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LINQ filter: How to filter a list using another list with LINQ

Sep 16, 2019

By Rod McBride 

Usually, when filtering data from a database or a collection, you are comparing one or two values to a list of many. However, with a recent application, I found myself needing to filter a list of items using another list.  

The movie listing in Figure 1 below provides a good example.

LINQ filter: How to filter a list using another list with LINQ

Figure 1. Sample Movie Listing

Notice that the genre column in the listing above stores the values as a pipe-delimited list of strings. The genres would typically be stored in a separate table, but in my case, it also involved a M:M table, so it was easier to leverage the genre column instead of dealing with the joins.  

If you need to search the movie listing, you may want to search for several genres by selecting them from a CheckBoxList, as shown in Figure 2.

LINQ filter: How to filter a list using another list with LINQ

Figure 2. Search Genres

The selected genre(s) in Figure 2 would be returned as a string array, which would then need to be compared to the genre column in Figure 1. In some cases, you may just want to type in the genres of interest instead of using a CheckBoxList, but either way, the array generated from Figure 1 or the strings manually entered still need to be compared to the table column.

Using a LINQ filter

LINQ (language-integrated query) makes querying and filtering a lot easier in most cases, so I decided to try that first using LINQPad. I created the query below:

varfilter = new[] { "Action""Animation""Comedy"};



    .Where(movie => 


        .Select(arrayElement => arrayElement.Trim())

        .Any(value => filter.Contains(value)))



Listing 1. LINQ query to filter the movies by selected genres

First, I added a filter for the selected genres (a string array) in Figure 2. The GetMovies() method returns a list of movies. In this case, it’s a just a small collection created within the method, but it could have been retrieved from a database.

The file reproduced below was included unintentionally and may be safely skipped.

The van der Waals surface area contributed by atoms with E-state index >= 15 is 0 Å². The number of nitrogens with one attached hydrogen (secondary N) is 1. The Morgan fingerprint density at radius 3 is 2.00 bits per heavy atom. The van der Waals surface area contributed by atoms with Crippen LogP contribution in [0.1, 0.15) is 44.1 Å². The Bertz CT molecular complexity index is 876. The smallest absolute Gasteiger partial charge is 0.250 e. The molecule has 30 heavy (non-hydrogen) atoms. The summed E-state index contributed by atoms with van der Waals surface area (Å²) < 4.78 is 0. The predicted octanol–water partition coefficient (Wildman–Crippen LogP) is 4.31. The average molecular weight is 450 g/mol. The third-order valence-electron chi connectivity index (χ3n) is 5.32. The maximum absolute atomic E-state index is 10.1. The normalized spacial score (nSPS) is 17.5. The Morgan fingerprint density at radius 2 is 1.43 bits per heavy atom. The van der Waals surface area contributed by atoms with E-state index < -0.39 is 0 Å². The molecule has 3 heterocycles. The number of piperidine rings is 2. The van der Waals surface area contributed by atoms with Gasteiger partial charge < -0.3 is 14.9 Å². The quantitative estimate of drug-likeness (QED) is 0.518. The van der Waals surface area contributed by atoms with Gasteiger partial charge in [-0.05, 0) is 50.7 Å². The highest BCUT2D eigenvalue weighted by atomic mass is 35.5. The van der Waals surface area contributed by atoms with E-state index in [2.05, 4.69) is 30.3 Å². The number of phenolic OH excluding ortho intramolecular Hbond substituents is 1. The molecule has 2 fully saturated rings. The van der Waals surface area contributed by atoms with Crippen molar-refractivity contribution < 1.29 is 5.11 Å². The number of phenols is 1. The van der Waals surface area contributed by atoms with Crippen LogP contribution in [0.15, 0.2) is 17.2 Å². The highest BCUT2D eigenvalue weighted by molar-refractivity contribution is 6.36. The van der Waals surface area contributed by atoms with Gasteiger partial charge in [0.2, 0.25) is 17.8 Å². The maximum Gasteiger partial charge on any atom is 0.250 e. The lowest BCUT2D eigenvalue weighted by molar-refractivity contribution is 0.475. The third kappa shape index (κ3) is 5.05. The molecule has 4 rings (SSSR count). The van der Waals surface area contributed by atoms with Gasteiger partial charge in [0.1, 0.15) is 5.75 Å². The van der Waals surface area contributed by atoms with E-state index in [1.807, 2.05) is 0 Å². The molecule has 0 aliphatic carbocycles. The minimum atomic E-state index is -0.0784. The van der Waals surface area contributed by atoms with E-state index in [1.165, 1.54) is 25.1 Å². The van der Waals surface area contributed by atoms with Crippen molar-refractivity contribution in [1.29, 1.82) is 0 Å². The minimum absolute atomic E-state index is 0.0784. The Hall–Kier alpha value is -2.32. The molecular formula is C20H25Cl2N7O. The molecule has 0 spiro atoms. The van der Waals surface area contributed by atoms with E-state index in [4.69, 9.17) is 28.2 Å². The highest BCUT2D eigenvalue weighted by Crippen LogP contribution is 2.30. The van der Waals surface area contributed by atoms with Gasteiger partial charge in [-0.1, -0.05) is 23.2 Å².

Next, the genre from the list of movies is converted to an array by splitting the values on the delimited character, then trimming the elements to remove the spaces and then comparing to the filter to see if any of the genres match those I am interested in.

Finally, the results are displayed using the Dump() method. Using the sample data in Figure 1 and the genres selected in Figure 2, the following movies would be returned.

LINQ filter: How to filter a list using another list with LINQ

Figure 3. Filtered movie listing

The filter could be just a string like this (varfilter = "Action Animation Comedy";) and that would work as well given the use of the ‘Contains’ method. It’s an example of manually typing in the genres to search for.

While the above LINQ query worked great in my case (it was a secondary filter) and simplified things, the filtering does occur on the client. If you are dealing with large sets of data, it’s more efficient to do the filtering at the database-level.

If you have any questions about LINQ queries, contact Wipfli. You can also read more technology-focused articles here.


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Wipfli Editorial Team

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